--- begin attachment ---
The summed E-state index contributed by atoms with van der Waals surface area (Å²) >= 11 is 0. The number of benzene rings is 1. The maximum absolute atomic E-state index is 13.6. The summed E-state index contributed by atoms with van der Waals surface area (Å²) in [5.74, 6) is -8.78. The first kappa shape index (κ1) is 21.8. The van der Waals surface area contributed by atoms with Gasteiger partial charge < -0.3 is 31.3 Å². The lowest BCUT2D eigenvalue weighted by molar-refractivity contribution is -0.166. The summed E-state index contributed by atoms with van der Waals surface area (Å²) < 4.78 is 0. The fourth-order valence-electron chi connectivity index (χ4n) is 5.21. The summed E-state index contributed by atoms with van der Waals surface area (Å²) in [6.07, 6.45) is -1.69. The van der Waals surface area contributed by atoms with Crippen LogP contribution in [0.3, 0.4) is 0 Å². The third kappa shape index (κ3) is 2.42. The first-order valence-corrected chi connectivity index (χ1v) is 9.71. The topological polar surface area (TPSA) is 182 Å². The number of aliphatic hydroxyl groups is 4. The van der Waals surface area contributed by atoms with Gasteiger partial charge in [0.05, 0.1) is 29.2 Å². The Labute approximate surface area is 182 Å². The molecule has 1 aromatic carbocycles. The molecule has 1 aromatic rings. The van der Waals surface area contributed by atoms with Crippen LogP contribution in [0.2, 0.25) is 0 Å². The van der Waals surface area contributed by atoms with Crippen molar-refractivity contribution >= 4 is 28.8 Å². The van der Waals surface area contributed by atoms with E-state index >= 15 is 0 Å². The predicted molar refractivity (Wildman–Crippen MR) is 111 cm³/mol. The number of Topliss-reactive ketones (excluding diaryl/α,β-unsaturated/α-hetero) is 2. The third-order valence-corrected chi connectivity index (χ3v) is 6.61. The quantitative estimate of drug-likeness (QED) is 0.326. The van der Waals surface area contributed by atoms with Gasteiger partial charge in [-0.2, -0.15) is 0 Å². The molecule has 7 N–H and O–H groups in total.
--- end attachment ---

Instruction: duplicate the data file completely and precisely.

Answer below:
The summed E-state index contributed by atoms with van der Waals surface area (Å²) >= 11 is 0. The number of benzene rings is 1. The maximum absolute atomic E-state index is 13.6. The summed E-state index contributed by atoms with van der Waals surface area (Å²) in [5.74, 6) is -8.78. The first kappa shape index (κ1) is 21.8. The van der Waals surface area contributed by atoms with Gasteiger partial charge < -0.3 is 31.3 Å². The lowest BCUT2D eigenvalue weighted by molar-refractivity contribution is -0.166. The summed E-state index contributed by atoms with van der Waals surface area (Å²) < 4.78 is 0. The fourth-order valence-electron chi connectivity index (χ4n) is 5.21. The summed E-state index contributed by atoms with van der Waals surface area (Å²) in [6.07, 6.45) is -1.69. The van der Waals surface area contributed by atoms with Crippen LogP contribution in [0.3, 0.4) is 0 Å². The third kappa shape index (κ3) is 2.42. The first-order valence-corrected chi connectivity index (χ1v) is 9.71. The topological polar surface area (TPSA) is 182 Å². The number of aliphatic hydroxyl groups is 4. The van der Waals surface area contributed by atoms with Gasteiger partial charge in [0.05, 0.1) is 29.2 Å². The Labute approximate surface area is 182 Å². The molecule has 1 aromatic carbocycles. The molecule has 1 aromatic rings. The van der Waals surface area contributed by atoms with Crippen LogP contribution in [0.2, 0.25) is 0 Å². The van der Waals surface area contributed by atoms with Crippen molar-refractivity contribution >= 4 is 28.8 Å². The van der Waals surface area contributed by atoms with E-state index >= 15 is 0 Å². The predicted molar refractivity (Wildman–Crippen MR) is 111 cm³/mol. The number of Topliss-reactive ketones (excluding diaryl/α,β-unsaturated/α-hetero) is 2. The third-order valence-corrected chi connectivity index (χ3v) is 6.61. The quantitative estimate of drug-likeness (QED) is 0.326. The van der Waals surface area contributed by atoms with Gasteiger partial charge in [-0.2, -0.15) is 0 Å². The molecule has 7 N–H and O–H groups in total.